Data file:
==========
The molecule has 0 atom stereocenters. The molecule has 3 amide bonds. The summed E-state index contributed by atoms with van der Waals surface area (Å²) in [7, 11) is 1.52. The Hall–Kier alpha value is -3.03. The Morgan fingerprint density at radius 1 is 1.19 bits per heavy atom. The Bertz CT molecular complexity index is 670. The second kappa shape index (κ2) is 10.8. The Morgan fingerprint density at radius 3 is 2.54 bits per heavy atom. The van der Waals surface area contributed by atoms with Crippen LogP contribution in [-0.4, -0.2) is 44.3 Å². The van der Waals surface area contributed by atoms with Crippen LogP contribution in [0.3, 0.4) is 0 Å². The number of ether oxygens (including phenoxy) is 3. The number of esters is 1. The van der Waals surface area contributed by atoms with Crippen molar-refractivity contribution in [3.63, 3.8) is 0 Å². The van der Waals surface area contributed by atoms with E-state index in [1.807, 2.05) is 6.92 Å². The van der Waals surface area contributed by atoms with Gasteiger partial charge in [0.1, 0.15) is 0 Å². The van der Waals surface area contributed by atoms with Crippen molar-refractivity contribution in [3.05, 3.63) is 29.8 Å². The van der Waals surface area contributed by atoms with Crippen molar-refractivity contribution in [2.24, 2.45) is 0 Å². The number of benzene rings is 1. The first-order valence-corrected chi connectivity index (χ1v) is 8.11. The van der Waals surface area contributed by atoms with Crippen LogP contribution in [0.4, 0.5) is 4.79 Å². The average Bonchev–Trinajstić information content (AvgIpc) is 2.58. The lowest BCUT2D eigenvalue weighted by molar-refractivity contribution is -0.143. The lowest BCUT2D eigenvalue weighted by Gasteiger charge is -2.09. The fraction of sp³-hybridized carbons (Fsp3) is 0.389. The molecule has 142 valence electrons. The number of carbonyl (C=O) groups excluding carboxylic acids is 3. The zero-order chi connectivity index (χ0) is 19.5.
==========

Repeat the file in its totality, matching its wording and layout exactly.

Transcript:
The molecule has 0 atom stereocenters. The molecule has 3 amide bonds. The summed E-state index contributed by atoms with van der Waals surface area (Å²) in [7, 11) is 1.52. The Hall–Kier alpha value is -3.03. The Morgan fingerprint density at radius 1 is 1.19 bits per heavy atom. The Bertz CT molecular complexity index is 670. The second kappa shape index (κ2) is 10.8. The Morgan fingerprint density at radius 3 is 2.54 bits per heavy atom. The van der Waals surface area contributed by atoms with Crippen LogP contribution in [-0.4, -0.2) is 44.3 Å². The van der Waals surface area contributed by atoms with Crippen LogP contribution in [0.3, 0.4) is 0 Å². The number of ether oxygens (including phenoxy) is 3. The number of esters is 1. The van der Waals surface area contributed by atoms with Crippen molar-refractivity contribution in [3.63, 3.8) is 0 Å². The van der Waals surface area contributed by atoms with E-state index in [1.807, 2.05) is 6.92 Å². The van der Waals surface area contributed by atoms with Gasteiger partial charge in [0.1, 0.15) is 0 Å². The van der Waals surface area contributed by atoms with Crippen molar-refractivity contribution in [3.05, 3.63) is 29.8 Å². The van der Waals surface area contributed by atoms with Crippen molar-refractivity contribution in [2.24, 2.45) is 0 Å². The number of benzene rings is 1. The first-order valence-corrected chi connectivity index (χ1v) is 8.11. The van der Waals surface area contributed by atoms with Crippen LogP contribution in [0.4, 0.5) is 4.79 Å². The average Bonchev–Trinajstić information content (AvgIpc) is 2.58. The lowest BCUT2D eigenvalue weighted by molar-refractivity contribution is -0.143. The lowest BCUT2D eigenvalue weighted by Gasteiger charge is -2.09. The fraction of sp³-hybridized carbons (Fsp3) is 0.389. The molecule has 142 valence electrons. The number of carbonyl (C=O) groups excluding carboxylic acids is 3. The zero-order chi connectivity index (χ0) is 19.5.